Air Force's name is one that's popped up in possible Big 12 expansion candidates, and according to a report in the Denver Post, the conference explored the possibility of adding the Falcons.
"We were approached by the Big 12, and I told them we're not a good fit for that conference. In the Big 12, geography makes sense, the economics make sense, but recruiting makes no sense for us. I can't recruit against Texas, Oklahoma, Oklahoma State," [Air Force athletic director Hans] Mueh said.
"That's why I turned down the Big 12. I can't do that to my kids, because they'll get beat up. I'd love the extra $12 million or whatever it would be per year from the TV money. And I know how I'd spend the money. I'd build a new soccer stadium, and I'd build a new baseball facility, all in one year. But I can't do that."
Whoa, whoa, whoa, wait.
Did I just hear an administrator consider the competitive element of sport, rather than chase money or embrace a misguided machismo of an upgrade in athletic conference?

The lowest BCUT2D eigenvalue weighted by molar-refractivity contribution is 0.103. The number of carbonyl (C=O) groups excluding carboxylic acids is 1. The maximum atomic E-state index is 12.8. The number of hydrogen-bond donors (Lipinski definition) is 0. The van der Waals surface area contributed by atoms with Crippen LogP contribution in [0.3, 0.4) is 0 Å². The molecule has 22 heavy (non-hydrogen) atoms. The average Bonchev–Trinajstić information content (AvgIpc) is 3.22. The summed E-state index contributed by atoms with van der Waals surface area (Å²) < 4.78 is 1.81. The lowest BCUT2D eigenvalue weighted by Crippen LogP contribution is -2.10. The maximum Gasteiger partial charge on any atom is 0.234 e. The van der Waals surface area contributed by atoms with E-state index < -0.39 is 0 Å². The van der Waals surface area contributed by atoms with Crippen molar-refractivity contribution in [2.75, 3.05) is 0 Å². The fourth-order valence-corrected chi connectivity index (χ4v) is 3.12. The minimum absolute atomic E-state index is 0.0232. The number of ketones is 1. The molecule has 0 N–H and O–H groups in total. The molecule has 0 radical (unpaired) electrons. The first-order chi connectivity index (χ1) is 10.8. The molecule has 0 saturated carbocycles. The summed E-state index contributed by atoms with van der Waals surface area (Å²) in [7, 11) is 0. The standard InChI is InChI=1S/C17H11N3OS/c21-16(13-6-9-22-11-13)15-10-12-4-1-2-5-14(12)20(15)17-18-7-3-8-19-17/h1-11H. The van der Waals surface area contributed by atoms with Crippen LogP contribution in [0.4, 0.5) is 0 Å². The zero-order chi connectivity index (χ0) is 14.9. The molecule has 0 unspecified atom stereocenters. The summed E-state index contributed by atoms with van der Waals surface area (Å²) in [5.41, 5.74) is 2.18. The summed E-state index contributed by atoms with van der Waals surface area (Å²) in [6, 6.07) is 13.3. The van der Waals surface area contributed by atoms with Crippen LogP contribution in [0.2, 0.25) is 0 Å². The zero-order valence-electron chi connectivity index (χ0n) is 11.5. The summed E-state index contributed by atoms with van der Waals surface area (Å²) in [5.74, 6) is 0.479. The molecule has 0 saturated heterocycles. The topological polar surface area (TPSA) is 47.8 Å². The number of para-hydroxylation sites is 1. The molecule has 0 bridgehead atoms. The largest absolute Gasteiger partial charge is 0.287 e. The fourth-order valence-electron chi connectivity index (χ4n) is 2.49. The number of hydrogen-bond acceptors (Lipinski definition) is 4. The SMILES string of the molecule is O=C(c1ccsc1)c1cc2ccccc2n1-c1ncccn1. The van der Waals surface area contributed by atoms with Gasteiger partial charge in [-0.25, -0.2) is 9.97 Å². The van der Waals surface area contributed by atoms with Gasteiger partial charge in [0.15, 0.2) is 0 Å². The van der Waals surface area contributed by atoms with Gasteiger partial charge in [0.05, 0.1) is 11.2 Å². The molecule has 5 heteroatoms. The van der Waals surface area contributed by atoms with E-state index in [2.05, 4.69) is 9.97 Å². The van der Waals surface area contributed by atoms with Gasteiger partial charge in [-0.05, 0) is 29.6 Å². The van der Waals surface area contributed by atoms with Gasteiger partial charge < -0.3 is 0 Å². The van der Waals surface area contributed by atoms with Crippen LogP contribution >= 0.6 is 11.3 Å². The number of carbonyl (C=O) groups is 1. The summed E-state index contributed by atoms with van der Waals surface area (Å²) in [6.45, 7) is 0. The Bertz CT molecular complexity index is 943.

I had to read it twice to make sure. Mueh is absolutely right. Air Force may bring with it a national audience, but the admission standards and lifestyle of students in the Air Force would make life extremely difficult on any service academy in a major conference.
Recruiting against Oklahoma and Texas at a level that would allow them to be consistently competitive really would be impossible.
"There are terrible, terrible hard feelings in college athletics," Mueh said. "I'm so disappointed with my fellow athletic directors. I think we have put the student-athlete in second place while chasing the dollar."
At the core, one could argue that all of the recent conference moves, Big 12 and abroad, boil down to wanting money, but they're also more complicated than that.
Regardless, we know there's at least one major administrator left who isn't trumpeting the idea of "student-athletes first" and immediately trampling all over the ideal.
Interesting stuff from the Big 12 side, too. Unless others turned the league down, I doubt it ever would have progressed to the point of an offer, but it's always interesting to hear any decision-maker speak frankly about how they see their institutions.